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Green Arrow 1: Reunionย TPB review by Raphael Borg

Green Arrow 1: Reunion TPB
by Joshua Williamson (Author), Sean Izaakse (Illustrator), Phil Hester (Illustrator), Ande Parks (Illustrator),

I think I might have become somewhat jaded.

Green Arrow: Reunion by Joshua Williamson and Sean Ikaaze, while dynamically illustrated, somewhat suffers in the writing department. It seeks to be a time-travelling rescue mission within a rescue mission, but ends up being all over the place. Hot on the ending of Williamson’s own Dark Crisis on Infinite Earths (which I have yet to read), it shows the Arrow family seeking out their patriarch Oliver Queen who is lost in time and is being being kept away from them by a (predictable) shadowy figure.

I think I already gave away what I think of this comic; because yes, it is very predictable, and yet all over the place.

While Williamson has shown a lot of talent in the past – I am particularly fond of his run on The Flash – it seems to me that he unfortunately tries to do what other writers have done with “epic return” story lines, returning the titular hero and setting up future storylines with them, but fails to do so effectively by trying to throw too much at the reader into a convoluted knot that does not understand who the character is. While it is understandable to try and explore new scenarios with a character, transplanting them into a completely foreign storyline when the objective is drawing them back into the fold while giving readers enough familiarity with the character is not the way to do it.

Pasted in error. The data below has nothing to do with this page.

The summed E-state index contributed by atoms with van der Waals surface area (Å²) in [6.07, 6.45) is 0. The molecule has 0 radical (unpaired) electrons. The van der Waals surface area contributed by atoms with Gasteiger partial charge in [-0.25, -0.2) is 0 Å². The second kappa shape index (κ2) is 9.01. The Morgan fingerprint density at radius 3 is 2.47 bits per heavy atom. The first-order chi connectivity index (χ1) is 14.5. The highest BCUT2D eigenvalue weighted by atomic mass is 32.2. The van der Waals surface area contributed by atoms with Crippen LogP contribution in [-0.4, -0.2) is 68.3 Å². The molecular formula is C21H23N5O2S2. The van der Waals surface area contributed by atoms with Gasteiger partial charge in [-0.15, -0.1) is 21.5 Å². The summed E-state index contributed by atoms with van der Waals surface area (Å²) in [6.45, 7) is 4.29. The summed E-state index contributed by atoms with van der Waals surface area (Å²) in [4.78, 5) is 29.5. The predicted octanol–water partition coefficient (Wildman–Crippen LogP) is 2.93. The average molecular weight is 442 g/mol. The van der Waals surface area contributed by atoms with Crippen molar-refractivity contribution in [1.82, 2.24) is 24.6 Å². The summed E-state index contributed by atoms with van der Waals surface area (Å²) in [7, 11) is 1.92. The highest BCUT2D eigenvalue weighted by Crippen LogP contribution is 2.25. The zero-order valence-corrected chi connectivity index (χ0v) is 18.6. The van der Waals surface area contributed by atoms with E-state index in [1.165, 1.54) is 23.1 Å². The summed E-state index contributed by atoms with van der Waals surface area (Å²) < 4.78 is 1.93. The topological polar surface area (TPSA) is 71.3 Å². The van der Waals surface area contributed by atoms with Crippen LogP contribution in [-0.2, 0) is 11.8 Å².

You see, Oliver Queen, while he has been involved with sci-fi adventures before, does not work best within them.

It is therefore a befuddling decision to place the entire Arrow family within a predicament of high stakes sci-fi, trying to tie different narratives while trying to be true to who the character is and introduce that idea to new audiences. In a way, I find that Williamson has closed himself into a corner placing Queen in that position to begin with, as I am very hard pressed with imagining any other way it might have gone, to be fair. Which in my opinion is exactly what makes this comic suffer; it made itself hard to follow in spots, and yet completely predictable.

I am hoping that Williamson proceeds to redeem the shoddy start on his run on the character. It is gorgeous to be sure, with references to Jack Kirby, Mike Grell, Denny O’Neill and Phil Hester’s run on the character galore, but a weak start nonetheless.